Thursday, July 31, 2008

The benefits of last minute studying

I’m sure I’m wading into controversial waters here, but I seriously feel that studying at the last minute is much better than regular studying… why?
For starters, somehow the pressure built up automatically increases your concentration, grasping and retention abilities. Secondly, when you’ve already done something well enough before, and have to read it again … it is supremely boring. Thirdly, there’s always a chance of overlooking something important which would not have happened if you had studied at the last minute… what tends to happen is… you see a topic and quickly skim through thinking… “I know this damn thing”… and therein lies your folly… coz sure enough something buried in all those simple words appears in the exam to befuddle you…
Lastly… you don’t learn anything new… if you had to study at the last minute… you can be assured of the fact that no matter what, you will walk away from that night more learned !!!

Corporate culture

Corporate culture - I didn't have to pay attention to that! I love learning new things, being exposed to new ideas. It gives me a fantastic high. Also, I feel really silly when I know of things but haven't given them enough thought or credit and find out just how potentially big they can be. Fortunately the high quotient outweighs the silly quotient and after my class on corporate culture I was fueled enough to start attempting to sensitize myself to corporate culture.

I feel trying to understand corporate culture seems to be more of a pro-active approach to better understand your target organization. This lets you decide where you'd like to be (to avoid a timshel situation - i.e. a maybe, maybe not kind of situation) and not have situations decide for you.
(As a rider to this, I do believe that once you make your choice, no matter how big it is, you will find a way to provided you're engaged enough)

What I also realized was that culture first crosses my mind if I were to think of a society or a country or a tribe. Today, there was a broadening of my ‘culture understanding’ horizon to apply the culture context to an organization. And the potential benefits I see are immense. Sure it may be difficult at first and maybe I’d be completely off but once I’m able to figure things out, identifying corporate culture seems beneficial. For example, if I wanted to switch jobs and know my set of values, I’d obviously see where I’d fit in best. Don’t you think recruiting people would also become simpler? And if I were to have my own set-up, won’t knowing my values would be critical in shaping the set-up culture? (at least till such a time that it works!)

That’s the idealistic scenario. It still remains to be seen whether with this understanding I will be able to better get an idea of a company closest to the truth. What I would like to be able to identify in the shortest time possible is to figure out the corporate culture without having to be a part of the organization. Is there another way to do that besides surveying those in the organization? And how much time will I spend in understanding cultures? When I know either ways, I’ll have a sequel post.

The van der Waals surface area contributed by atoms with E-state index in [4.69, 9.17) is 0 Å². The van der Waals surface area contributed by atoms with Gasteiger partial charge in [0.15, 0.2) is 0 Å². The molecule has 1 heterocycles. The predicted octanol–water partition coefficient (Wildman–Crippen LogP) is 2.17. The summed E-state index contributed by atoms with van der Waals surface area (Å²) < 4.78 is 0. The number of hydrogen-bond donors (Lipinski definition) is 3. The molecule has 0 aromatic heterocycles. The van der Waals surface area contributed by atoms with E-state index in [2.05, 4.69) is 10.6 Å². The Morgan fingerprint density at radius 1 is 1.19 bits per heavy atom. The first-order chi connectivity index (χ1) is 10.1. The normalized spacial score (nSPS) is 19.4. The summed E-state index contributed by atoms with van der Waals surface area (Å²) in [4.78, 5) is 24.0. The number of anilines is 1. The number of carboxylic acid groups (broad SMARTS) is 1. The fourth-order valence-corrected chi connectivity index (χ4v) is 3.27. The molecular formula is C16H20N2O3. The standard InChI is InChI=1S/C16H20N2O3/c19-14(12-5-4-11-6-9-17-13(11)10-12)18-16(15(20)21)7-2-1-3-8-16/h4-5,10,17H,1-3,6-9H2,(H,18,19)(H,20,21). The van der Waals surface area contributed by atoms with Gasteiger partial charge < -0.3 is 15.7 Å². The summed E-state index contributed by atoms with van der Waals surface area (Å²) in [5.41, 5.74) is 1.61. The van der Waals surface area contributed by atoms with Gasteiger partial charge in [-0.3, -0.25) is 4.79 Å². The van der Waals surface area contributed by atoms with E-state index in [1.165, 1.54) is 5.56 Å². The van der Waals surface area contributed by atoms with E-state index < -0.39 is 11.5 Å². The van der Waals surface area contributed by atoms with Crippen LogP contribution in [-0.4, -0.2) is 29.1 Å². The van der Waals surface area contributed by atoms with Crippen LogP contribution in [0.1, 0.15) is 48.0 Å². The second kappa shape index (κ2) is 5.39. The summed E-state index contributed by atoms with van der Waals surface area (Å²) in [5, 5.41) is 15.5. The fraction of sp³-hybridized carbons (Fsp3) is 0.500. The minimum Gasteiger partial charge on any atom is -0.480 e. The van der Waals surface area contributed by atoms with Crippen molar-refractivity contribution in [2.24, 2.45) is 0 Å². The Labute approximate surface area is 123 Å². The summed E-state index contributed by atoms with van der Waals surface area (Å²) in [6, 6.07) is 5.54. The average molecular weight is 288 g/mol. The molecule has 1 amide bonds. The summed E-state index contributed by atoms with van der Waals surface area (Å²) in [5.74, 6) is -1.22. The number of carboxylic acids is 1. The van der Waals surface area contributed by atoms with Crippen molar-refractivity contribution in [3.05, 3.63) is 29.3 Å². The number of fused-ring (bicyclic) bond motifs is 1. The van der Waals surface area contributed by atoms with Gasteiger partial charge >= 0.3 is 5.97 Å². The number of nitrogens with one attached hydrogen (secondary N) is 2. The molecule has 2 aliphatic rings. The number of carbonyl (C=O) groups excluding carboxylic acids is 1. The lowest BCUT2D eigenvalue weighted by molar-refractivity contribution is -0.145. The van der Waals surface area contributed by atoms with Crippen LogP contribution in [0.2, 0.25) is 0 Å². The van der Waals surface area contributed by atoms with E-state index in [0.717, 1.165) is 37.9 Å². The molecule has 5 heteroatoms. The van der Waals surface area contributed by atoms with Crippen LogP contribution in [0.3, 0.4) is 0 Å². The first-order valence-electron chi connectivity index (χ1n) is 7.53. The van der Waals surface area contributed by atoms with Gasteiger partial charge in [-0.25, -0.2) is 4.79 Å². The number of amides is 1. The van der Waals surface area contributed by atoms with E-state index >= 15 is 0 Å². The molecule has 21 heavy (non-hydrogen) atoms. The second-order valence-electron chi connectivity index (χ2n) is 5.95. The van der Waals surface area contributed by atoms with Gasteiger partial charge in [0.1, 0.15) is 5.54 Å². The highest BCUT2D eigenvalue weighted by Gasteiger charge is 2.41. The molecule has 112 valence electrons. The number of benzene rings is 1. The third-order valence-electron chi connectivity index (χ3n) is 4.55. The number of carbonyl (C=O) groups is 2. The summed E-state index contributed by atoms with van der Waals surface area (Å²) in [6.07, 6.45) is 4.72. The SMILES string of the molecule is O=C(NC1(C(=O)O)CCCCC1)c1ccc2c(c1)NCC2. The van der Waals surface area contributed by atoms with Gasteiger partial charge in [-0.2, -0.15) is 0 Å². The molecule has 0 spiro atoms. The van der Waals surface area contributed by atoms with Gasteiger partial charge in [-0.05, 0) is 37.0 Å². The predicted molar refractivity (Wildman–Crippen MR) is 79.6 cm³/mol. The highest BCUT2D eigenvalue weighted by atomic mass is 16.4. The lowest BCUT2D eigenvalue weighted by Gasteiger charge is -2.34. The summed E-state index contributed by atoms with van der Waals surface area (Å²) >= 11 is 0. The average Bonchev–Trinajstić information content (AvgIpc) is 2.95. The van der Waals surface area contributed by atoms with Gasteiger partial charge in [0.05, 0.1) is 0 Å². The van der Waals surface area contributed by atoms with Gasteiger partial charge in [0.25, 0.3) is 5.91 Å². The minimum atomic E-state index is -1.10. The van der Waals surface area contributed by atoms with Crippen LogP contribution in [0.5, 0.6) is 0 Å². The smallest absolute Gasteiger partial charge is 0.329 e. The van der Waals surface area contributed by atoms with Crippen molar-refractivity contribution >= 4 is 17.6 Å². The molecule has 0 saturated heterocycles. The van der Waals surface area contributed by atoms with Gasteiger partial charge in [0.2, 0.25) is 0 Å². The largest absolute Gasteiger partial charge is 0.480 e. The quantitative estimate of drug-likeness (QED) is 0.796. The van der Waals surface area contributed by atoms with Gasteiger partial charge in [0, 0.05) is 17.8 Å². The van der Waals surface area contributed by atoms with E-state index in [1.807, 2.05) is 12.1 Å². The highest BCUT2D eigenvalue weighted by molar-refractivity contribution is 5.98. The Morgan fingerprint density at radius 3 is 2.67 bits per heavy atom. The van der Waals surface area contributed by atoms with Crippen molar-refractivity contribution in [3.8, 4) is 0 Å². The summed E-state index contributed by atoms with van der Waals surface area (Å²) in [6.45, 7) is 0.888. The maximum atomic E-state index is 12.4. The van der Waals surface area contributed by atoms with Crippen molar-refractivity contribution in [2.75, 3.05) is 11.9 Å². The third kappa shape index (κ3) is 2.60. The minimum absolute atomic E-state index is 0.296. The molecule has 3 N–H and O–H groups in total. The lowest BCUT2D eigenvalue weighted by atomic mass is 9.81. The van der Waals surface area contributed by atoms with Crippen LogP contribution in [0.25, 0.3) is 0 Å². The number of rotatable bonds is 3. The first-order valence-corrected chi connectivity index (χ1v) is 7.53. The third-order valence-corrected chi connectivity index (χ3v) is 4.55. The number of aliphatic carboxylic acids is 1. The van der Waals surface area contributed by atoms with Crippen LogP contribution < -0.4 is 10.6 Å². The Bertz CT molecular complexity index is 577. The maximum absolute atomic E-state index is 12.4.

Wednesday, July 30, 2008

Dignity of labour

How many of us have been victims of 'Oh my job is so boring'? Inspite of prevalant practices to boost employee morale and 'engage' them, things tend to get monotonous 'coz most humans like change (although change comes with letting go and sometimes trusting - two things we don't really like).
Ever wondered what keeps 'chottu' working at the road-side tea stall or the canteen guy at the office engaged?
When we talk of engagement, until my first class of Human Behaviour in Organizations, taking the E word to all the employees involved the management cadre. Looking at engaging the non management section didn't even cross my mind! An instance was pointed out in which a coffee serving guy, inspite of doing the same thing (i.e. serve coffee - in case my previous sentence was too long-winded) at meetings all the time, does his bit cheerfully. That actually got me thinking about how we take those guys for granted.
On more than one occassion, while talking to friends who've switched jobs, the quickest and fondest memory of an old job involves the non-management class'. For instance an ex-colleague remembers this of her old workplace (a global bank) Hectic work schedules didn't leave her with time to eat and invariably at 4 P.M. the canteen guy would make sure there was hot 'vada pav' (a Mumbai burger, served hot and spicy with sauteed green chillies if you so liked) and 'cutting chai' (a typical measure of piping hot roadside tea) at her desk!
Wonder what keeps people like him going most if not all of the time? Makes me wonder if the unengaged are missing something simple yet essential?Makes me appreciate these guys more and re-enforces that everybody has his own place in this Universe. Makes me realize that the concept of 'dignity of labour' should be explicitly stated... maybe therein lies the key to engagement?